Garudachar leaves a mark

Last Updated 26 February 2016, 19:55 IST

B K Garudachar had one century in his 27 first-class matches. He had taken an even 100 wickets with his assortment of spin and medium-pace bowling. And in about 11 months’ time, he would have accomplished the most significant century of his life. He was 99 before he breathed his last at his Bengaluru residence on Friday morning, the oldest living first-class cricketer in the country.

Garudachar’s contributions to Karnataka cricket far transcend the numbers that he managed to gather over his 15-year long career. If Karnataka went from South Zone’s favourite whipping boys to a dominant force, a lot of credit goes to Garudachar, an all-rounder of immense quality. Karnataka, then Mysore, played their first Ranji Trophy match, which was also the first ever Ranji fixture, in 1934, the year they also formed their association – the Mysore State Cricket Association. The match was an unmitigated disaster for Mysore who suffered an innings and 29-run defeat at the hands of Tamil Nadu (then Madras) in just a day’s play on a rain-affected pitch.

Garudachar, born in Chikmagaluru on Janaury 13, 1917, made his debut the following season in 1935-36 but it wasn’t until 1941-42 that Karnataka tasted their first Ranji victory over Hyderabad. And Garudachar was the principle architect of their 111-run win. His match haul of 11 for 128 set up their memorable win which was just the beginning of a stirring run to a maiden appearance in the final.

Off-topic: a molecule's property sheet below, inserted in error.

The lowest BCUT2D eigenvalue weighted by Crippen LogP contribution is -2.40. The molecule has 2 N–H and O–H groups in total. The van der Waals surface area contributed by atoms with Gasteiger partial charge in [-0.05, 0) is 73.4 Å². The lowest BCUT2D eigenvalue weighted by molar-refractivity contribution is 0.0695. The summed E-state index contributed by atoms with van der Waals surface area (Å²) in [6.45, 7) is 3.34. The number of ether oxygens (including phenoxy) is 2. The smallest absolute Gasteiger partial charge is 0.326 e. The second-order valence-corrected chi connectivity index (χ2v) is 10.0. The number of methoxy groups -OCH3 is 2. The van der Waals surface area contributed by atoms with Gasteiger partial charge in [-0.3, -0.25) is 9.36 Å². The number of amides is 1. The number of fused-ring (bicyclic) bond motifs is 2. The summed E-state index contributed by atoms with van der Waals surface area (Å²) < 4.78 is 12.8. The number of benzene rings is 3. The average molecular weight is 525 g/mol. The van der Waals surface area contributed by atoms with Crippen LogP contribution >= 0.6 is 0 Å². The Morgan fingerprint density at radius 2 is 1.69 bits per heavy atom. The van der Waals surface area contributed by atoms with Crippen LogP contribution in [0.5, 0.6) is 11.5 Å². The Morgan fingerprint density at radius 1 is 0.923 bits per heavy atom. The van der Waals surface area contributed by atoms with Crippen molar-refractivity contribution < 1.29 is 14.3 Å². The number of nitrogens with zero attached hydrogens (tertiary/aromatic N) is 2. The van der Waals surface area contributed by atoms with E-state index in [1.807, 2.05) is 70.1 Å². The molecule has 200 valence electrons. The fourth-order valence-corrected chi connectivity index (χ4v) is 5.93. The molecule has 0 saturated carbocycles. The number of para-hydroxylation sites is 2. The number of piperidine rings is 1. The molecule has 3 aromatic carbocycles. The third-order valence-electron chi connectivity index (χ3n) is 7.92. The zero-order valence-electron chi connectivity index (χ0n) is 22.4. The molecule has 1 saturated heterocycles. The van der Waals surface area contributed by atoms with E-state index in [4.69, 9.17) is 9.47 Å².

Garudachar repeated his heroics against Madras, his all-round show flooring their old nemeses. After scoring 57 in the first innings, he took 6 for 56 and 8 for 99 and along with another Karnataka stalwart, the late K Thimmappaiah, who made a memorable 127 which was also Mysore’s first century in the Ranji Trophy, powered the team to a 22-run win and a semifinal showdown against Bengal.

Mysore emerged 17-run winners, following another splendid all-round performance by Garudachar. He made 46 in the first innings and took 5 for 68 in the second innings as Bengal, chasing 237 for victory, were dismissed for 219, thus setting up a final date with  Mumbai under Safi Darashah.

The final was one-sided as Mysore, shot out for 68 and 157, lost by a massive innings and 281 runs. It was a disappointing end to a remarkable season but the seeds to become one of country’s cricketing power houses had been sown.

“He was definitely one of the primary persons who put Karnataka cricket on the path to progress,” noted former India captain G R Viswanath, while expressing his gratitude to the departed soul. “Karnataka cricket owes a lot to him for what it is today. He was perhaps one of the finest cricketers not to have played for India but I never saw any bitterness in him. He took great pride in playing for Karnataka and led from the front. He was known for his batting when he began but he eventually turned out to be a very good bowler as well — he could bowl off-breaks, leg-breaks, googlies and medium pace as well. He was very versatile.”

Garudachar — who also played for Bombay (while working in that city) and United Provinces (while studying in Benares University) — also dabbled in tennis. His interest in the game led to a lifetime friendship with India’s first Test captain Col CK Nayudu. Like most cricketers from the South, Garudachar was also academically inclined. An engineer by profession, he enjoyed reading classics in English, Kannada and Sanskrit and listening to Carnatic and Hindustani music.

Though advancing years had slowed him down, he still followed the game keenly. “I met him a couple of times and the most recent meeting was in 2013,” Viswanath said. “I was awestruck by his enthusiasm towards the game even at that age. I wish he had played for India; he would have been the first person to do so from Karnataka.”

(Published 26 February 2016, 19:55 IST)

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